Do not conform any longer to the pattern of this world, but be transformed by the renewing of your mind. Then you will be able to test and approve what God’s will is—his good, pleasing and perfect will. (Romans 12:2, NIV 1984).
The time will come when men will not put up with sound doctrine. Instead, to suit their own desires, they will gather around them a great number of teachers to say what their itching ears want to hear. They will turn their ears away from the truth and turn aside to myths. (2 Timothy 4:3–4, NIV 1984).
My Musings – Social proof — the tendency to view certain behaviors as being correct to the degree that we see others performing them. This can, and often does, result in pluralistic ignorance — if others are unconcerned about the behavior, we are apt to to conclude that nothing is wrong either. (Robert B. Cialdini, Ph.D., “The Psychology of Persuasion”).
Look around. We see both social proof and pluralistic ignorance happening all the time, and with increasing frequency. Behaviors once considered abhorrent, were soon tolerated, and eventually were viewed as being acceptable as more and more people became less and less concerned. So, conforming to the patterns of this world and turning aside to myths is not merely theological conjecture, but an observed psychological and social phenomenon.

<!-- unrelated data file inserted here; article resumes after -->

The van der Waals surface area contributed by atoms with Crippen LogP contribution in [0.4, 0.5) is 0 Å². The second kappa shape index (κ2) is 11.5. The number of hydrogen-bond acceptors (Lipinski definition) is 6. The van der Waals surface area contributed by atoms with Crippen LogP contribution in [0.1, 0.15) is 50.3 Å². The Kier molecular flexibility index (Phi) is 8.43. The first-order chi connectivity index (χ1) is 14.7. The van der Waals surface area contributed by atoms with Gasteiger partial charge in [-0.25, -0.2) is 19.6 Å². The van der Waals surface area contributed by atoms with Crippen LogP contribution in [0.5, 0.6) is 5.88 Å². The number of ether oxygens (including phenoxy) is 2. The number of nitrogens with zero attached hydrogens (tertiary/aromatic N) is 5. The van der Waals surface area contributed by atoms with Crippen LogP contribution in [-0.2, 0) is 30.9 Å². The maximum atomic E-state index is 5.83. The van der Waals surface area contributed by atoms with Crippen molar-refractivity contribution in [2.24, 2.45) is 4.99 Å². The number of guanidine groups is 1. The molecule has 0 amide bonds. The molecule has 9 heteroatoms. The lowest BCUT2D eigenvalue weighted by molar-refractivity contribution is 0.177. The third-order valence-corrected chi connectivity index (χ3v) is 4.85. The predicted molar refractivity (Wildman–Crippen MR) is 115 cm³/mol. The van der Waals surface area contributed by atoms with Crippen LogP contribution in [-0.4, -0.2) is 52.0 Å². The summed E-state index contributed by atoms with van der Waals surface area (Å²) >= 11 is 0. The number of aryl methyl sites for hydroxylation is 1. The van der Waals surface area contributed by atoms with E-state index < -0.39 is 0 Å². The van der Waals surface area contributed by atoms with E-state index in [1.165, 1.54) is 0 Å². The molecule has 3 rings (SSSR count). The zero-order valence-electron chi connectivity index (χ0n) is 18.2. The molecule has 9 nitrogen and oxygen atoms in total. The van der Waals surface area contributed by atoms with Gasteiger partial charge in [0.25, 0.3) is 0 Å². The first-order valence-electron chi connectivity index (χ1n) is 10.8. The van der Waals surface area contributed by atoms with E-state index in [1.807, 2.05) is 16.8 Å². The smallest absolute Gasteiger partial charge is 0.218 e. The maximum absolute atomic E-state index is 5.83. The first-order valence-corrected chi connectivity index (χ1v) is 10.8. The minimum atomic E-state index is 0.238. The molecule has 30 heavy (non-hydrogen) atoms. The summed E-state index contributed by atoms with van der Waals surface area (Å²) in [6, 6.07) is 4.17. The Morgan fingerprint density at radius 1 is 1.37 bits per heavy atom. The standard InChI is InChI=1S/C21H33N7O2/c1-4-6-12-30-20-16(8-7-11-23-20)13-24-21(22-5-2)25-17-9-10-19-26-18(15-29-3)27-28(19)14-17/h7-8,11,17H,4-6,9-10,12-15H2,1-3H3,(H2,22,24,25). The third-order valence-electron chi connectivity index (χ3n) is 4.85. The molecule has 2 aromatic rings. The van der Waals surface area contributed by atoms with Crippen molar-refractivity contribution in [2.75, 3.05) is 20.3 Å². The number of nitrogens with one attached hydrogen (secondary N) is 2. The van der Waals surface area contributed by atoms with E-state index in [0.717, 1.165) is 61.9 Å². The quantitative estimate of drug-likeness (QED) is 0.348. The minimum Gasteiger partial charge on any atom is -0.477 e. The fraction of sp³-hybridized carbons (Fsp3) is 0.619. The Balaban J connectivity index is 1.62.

The danger is that this is not merely something that occurs naturally. It has been “weaponized” by advertisers (to buy their product), political parties (to win our vote), special interest groups (to gain our support for their cause) and yes, even religious charlatans (tickling itching ears enticing us to turn aside to myths). Their tactics are most effective when they enlist others that are most like us to endorse the behaviors they want us to adopt. They will also enlist famous personalities (actors, athletes, etc…), that we admire and trust and are most likely to believe.
My Advice – The best proof is, and always has been, the Word of God. Not social proof. Sound doctrine has and always will result in Spiritual wisdom, not pluralistic ignorance. So be very careful in following what the crowd is doing, and in what behaviors the world is no longer concerned about. Because when it comes to “the patterns of this world,” there is always a reasonable doubt.
“Now the Bereans were of more noble character…for they…examined the Scriptures every day to see if what [the crowd was saying and doing] was true.” (Acts 17:10–11, NIV 1984).